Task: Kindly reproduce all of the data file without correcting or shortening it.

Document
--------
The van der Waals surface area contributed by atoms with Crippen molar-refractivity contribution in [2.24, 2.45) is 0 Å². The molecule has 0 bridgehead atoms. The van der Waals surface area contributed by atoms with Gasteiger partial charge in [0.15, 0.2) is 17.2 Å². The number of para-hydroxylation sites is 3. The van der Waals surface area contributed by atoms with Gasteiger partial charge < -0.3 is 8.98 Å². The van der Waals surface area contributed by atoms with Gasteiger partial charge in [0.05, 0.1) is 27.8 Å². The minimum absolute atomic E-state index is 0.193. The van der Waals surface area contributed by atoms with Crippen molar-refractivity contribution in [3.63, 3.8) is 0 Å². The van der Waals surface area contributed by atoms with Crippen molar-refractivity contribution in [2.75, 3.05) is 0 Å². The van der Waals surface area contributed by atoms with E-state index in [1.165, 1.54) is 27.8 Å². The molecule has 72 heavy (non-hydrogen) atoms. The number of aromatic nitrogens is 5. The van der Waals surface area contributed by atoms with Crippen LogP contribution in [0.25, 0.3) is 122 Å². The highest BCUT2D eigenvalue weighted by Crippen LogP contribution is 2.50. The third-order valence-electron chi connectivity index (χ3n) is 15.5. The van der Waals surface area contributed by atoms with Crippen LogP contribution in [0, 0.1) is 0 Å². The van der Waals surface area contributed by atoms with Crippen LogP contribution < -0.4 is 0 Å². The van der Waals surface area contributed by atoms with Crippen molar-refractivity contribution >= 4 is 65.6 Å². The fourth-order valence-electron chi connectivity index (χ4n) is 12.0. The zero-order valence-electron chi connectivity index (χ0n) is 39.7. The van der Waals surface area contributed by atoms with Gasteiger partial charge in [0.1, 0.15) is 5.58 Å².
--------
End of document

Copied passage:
The van der Waals surface area contributed by atoms with Crippen molar-refractivity contribution in [2.24, 2.45) is 0 Å². The molecule has 0 bridgehead atoms. The van der Waals surface area contributed by atoms with Gasteiger partial charge in [0.15, 0.2) is 17.2 Å². The number of para-hydroxylation sites is 3. The van der Waals surface area contributed by atoms with Gasteiger partial charge < -0.3 is 8.98 Å². The van der Waals surface area contributed by atoms with Gasteiger partial charge in [0.05, 0.1) is 27.8 Å². The minimum absolute atomic E-state index is 0.193. The van der Waals surface area contributed by atoms with Crippen molar-refractivity contribution in [3.63, 3.8) is 0 Å². The van der Waals surface area contributed by atoms with Crippen molar-refractivity contribution in [2.75, 3.05) is 0 Å². The van der Waals surface area contributed by atoms with E-state index in [1.165, 1.54) is 27.8 Å². The molecule has 72 heavy (non-hydrogen) atoms. The number of aromatic nitrogens is 5. The van der Waals surface area contributed by atoms with Crippen LogP contribution in [0.25, 0.3) is 122 Å². The highest BCUT2D eigenvalue weighted by Crippen LogP contribution is 2.50. The third-order valence-electron chi connectivity index (χ3n) is 15.5. The van der Waals surface area contributed by atoms with Crippen LogP contribution in [0, 0.1) is 0 Å². The van der Waals surface area contributed by atoms with Crippen LogP contribution < -0.4 is 0 Å². The van der Waals surface area contributed by atoms with Crippen molar-refractivity contribution >= 4 is 65.6 Å². The fourth-order valence-electron chi connectivity index (χ4n) is 12.0. The zero-order valence-electron chi connectivity index (χ0n) is 39.7. The van der Waals surface area contributed by atoms with Gasteiger partial charge in [0.1, 0.15) is 5.58 Å².